Senators can change their votes between Friday and Saturday. They are two different votes, and in the past, senators have voted to advance a bill or nomination as a favor to leadership, only to vote against that bill or nomination when it reaches its final stage. It’s something the late Arizona Republican Sen. John McCain was often willing to do as a hat tip to leadership. Senior GOP aides have been skeptical it would occur in this case — a nomination, unlike a bill, doesn’t leave open the possibility of future changes via amendment or conference committee with the House. It is yes or no. Up or down. But it’s not out of the realm of possibility — and something to keep an eye on as the day moves forward.
Heading into a vote of this magnitude without having the votes locked into place is pretty much the last thing the guy who wrote a book titled “The Long Game” would want to do. But the reality, as described by people involved in the process, is that it’s viewed internally as the only play at this point.
Multiple hearings, delays and an FBI supplemental background investigation have prolonged the process. New allegations or interviews from former friends or roommates have hit Kavanaugh daily. And for undecided senators, a binary choice that isn’t going to change — or get easier — with more time.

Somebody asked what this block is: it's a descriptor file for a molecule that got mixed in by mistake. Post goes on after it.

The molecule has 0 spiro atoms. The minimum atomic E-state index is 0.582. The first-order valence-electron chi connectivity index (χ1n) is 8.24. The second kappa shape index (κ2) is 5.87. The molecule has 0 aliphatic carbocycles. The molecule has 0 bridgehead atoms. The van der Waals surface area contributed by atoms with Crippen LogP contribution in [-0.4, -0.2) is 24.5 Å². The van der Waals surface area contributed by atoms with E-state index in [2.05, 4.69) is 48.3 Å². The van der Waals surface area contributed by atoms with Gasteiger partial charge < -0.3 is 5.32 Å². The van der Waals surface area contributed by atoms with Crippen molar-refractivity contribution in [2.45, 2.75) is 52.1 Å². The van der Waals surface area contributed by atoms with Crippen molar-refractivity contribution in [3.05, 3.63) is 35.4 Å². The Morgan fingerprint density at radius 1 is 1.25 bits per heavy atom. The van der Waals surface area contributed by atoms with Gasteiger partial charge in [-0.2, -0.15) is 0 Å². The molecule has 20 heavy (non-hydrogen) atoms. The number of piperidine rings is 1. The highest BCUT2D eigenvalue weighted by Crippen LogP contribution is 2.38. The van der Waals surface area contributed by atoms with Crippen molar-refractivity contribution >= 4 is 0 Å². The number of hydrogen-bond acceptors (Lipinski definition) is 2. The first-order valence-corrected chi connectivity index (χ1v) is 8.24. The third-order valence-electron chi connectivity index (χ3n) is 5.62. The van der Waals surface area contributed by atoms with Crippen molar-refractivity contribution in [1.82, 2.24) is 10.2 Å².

In other words, the decision has been made that it’s time to make everyone put their cards on the table. It’s a risk — senators historically don’t take too kindly being called on the carpet before they’re ready to make up their minds. And while technically Friday’s procedural vote could fail and they could try again, it’s almost inconceivable that another run at it would change votes.
“It’s time,” one GOP official said. “It’s never going to get any easier, so it’s time to pull the trigger and get this done.”
And if they don’t have the votes? “Honestly, who the hell knows.”
Murkowski: Murkowski was scheduled to go back in to review the FBI report late Thursday evening. While she wasn’t spotted by CNN, two senators she is friendly with were — Sens. Jim Risch of Idaho and John Hoeven of North Dakota. Murkowski reviewed the report multiple times on Thursday and largely avoided reporters.
Collins: Collins said Friday that she’ll vote for the procedural maneuver to advance Kavanaugh, but said she won’t announce her final vote until the afternoon. She gave GOP leaders an early boost when she said the FBI report appears to be “very thorough.” She completed her review of the materials Thursday night.